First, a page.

Student Research: Carolyn Salazar
MS, Safety and Ergonomics (Saf Erg), 2003
Faculty Advisor: Peter W. Johnson
Evaluation of Reliability and Validity of the Hand Activity Level (HAL) and the Strain Index for Use in Epidemiological Studies
The purpose of the current study, which was a sub-study of a large prospective study, was to assess the utility of the ACGIH’s Hand Activity Level) and the Strain Index (SI) for use in epidemiological studies for assessing hand activity. Three experienced ergonomists and one novice observer, working in pairs, formed six groups and evaluated the hand activity of 122 subjects working in industries that included an exercise equipment manufacturer, a heating and air-conditioning manufacturer and a sawmill. Measurement methods include 1) observations by using the HAL and Strain Index measures, 2) the worker’s self-report of hand activity using the BORG scale, and 3) direct measurements of the hand forces via dynamometer and pinch gauge measurements. The weighted kappa and the Spearman Rho were used to assess inter-rater reliability, compare the objective measurement and subjective estimates of hand forces, and determine whether there were differences between the novice’s and experienced ergonomist’s observations. Validity was assessed by 1) rater accuracy, 2) correlations between the dynamometer and pinch gauge measurements and the observers’ and workers’ estimates of these forces, and 3) comparing the observations of the novice and the experienced ergonomists.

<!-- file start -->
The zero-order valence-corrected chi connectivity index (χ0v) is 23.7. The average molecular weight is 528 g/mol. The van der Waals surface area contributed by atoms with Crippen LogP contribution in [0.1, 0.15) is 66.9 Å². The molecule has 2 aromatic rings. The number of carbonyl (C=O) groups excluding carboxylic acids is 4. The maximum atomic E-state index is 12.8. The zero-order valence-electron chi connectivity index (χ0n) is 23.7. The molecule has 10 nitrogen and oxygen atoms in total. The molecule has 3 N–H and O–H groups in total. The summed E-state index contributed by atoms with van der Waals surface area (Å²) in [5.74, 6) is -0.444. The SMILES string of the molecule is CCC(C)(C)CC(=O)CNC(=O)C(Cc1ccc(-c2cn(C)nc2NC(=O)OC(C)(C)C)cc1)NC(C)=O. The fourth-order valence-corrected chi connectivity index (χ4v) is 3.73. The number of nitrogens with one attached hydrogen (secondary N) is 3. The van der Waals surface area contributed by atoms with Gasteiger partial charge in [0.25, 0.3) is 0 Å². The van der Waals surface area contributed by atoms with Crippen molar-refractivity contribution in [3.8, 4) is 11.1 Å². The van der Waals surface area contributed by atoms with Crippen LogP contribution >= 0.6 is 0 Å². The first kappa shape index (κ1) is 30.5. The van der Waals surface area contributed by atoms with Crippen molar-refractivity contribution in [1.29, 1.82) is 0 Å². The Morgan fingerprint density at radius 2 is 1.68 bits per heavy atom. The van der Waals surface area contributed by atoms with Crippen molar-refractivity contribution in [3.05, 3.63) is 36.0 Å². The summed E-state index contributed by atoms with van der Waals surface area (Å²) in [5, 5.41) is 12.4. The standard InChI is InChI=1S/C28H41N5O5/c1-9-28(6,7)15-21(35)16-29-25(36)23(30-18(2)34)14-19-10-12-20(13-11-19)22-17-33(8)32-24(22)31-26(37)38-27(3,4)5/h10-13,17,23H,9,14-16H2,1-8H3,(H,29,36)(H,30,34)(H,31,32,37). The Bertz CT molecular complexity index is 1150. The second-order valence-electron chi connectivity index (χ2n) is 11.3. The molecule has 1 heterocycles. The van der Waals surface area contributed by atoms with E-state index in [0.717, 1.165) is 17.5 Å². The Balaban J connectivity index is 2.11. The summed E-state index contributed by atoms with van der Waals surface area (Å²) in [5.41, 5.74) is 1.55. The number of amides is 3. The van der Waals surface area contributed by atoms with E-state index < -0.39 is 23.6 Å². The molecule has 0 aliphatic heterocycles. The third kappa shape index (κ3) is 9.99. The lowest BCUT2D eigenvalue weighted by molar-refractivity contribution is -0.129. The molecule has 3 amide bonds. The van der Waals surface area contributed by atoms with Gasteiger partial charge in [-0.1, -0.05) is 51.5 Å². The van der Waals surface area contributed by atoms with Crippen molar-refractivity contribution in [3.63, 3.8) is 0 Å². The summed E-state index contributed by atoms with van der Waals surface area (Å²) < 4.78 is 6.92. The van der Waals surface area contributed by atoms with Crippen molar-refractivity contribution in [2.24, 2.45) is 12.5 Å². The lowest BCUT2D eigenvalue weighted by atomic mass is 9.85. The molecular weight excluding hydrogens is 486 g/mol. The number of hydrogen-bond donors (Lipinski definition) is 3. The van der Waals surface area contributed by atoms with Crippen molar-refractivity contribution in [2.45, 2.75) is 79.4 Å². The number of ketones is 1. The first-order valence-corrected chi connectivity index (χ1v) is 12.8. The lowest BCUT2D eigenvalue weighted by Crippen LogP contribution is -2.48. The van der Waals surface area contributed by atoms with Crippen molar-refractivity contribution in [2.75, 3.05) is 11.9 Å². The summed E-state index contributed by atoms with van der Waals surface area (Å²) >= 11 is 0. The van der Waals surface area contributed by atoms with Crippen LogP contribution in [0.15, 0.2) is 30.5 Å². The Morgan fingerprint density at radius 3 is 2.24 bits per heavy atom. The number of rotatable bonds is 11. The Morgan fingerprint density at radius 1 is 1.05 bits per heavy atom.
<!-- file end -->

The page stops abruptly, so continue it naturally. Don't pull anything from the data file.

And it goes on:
The categories of HAL and speed of work from the SI yielded the highest inter-rater reliability achieving kappa values of 0.34-0.45, thus these categories may have the greatest utility in epidemiological studies when assessing hand exposures. Duration of effort and efforts per minute had the lowest rater accuracy and the highest rater variability, indicating the difficulty in measuring these categories. The rater pairs that had the novice rater had the lowest inter-rater reliability (average weighted kappa = 0.24) compared to the pairs comprised of experienced ergonomists (average weighed kappa = 0.36), indicating the novice rater tended to rate differently than the more experienced ergonomists. When examining rater accuracy, the novice rater tended to rate exposures higher compared to the other raters and the most experienced ergonomist tended to rate the exposures lower. The novice rater also had slightly more variability when rating than the other raters. When comparing objective and subjective estimates of hand forces, the subject was better able to estimate the hand forces than the observer and the subject-observer (r = 0.30) and between-rater agreement (r = 0.11) was poor, indicating the challenge of trying to subjectively estimate hand forces